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Group Size and the Trajectory of Religious Identification

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The relative size of religious groups or denominations within societies or nations influences variation in the extent to which group members psychologically identify with their religion. National‐level census data measuring the proportional size of religious groups in New Zealand are merged with nationally representative data on self‐reported psychological identification drawn from the New Zealand Attitudes and Values Study. A multilevel random coefficient model shows a logarithmic function for the relationship between religious group size and average group‐level religious identification. Members of smaller religious groups (less than 1.5 percent of the population) tend to strongly identify with their religion, whereas members of groups that are larger in size (over 6 percent of the population) tend to be less identified, on average. Religious group cohesion may be a dynamic process. Larger religious groups are less cohesive and experience more contested identities and ideological positions (average group identification is lower).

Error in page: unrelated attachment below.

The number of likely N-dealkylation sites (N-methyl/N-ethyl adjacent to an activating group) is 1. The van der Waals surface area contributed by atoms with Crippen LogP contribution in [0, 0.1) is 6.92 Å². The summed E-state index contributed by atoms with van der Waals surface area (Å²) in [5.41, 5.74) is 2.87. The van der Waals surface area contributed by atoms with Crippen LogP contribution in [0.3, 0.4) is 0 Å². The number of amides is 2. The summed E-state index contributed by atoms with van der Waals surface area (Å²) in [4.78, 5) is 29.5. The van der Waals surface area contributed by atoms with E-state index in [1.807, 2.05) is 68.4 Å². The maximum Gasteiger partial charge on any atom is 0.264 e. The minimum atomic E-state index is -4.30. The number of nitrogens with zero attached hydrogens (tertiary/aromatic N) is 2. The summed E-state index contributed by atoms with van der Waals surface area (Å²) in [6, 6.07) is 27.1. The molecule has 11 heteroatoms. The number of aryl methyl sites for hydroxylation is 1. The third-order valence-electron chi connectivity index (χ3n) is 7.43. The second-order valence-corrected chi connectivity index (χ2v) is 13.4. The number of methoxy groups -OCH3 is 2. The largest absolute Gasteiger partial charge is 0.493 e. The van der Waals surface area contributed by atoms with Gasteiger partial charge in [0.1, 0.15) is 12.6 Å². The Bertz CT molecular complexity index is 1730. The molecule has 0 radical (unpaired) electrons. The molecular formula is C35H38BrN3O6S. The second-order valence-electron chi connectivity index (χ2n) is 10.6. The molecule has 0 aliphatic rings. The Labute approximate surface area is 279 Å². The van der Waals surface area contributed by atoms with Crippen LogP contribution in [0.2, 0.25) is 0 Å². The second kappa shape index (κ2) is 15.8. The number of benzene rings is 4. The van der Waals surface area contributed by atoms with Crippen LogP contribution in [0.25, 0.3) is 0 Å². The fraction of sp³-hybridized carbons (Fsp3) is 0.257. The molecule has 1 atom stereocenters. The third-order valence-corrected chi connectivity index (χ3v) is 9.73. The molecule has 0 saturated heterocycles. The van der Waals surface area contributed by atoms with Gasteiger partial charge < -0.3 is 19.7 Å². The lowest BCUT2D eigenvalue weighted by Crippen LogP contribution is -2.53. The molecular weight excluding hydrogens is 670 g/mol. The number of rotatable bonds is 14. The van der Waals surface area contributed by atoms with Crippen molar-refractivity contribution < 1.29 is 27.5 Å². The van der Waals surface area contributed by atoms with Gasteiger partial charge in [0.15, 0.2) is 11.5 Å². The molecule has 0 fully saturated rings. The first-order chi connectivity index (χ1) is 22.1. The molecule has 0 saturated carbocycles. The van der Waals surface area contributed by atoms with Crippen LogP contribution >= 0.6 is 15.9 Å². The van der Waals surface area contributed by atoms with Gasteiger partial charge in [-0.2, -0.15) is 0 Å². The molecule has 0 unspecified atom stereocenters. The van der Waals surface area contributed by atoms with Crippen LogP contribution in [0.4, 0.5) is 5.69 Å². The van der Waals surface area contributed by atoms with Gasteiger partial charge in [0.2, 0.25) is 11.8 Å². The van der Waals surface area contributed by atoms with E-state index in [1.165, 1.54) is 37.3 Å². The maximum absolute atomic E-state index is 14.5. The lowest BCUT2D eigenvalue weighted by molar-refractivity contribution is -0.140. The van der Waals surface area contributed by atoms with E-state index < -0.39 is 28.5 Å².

Document Type: Research Article


Affiliations: 1: Religion and Diversity Project, University of Ottawa 2: Department of Psychology, University of Auckland

Publication date: June 1, 2012


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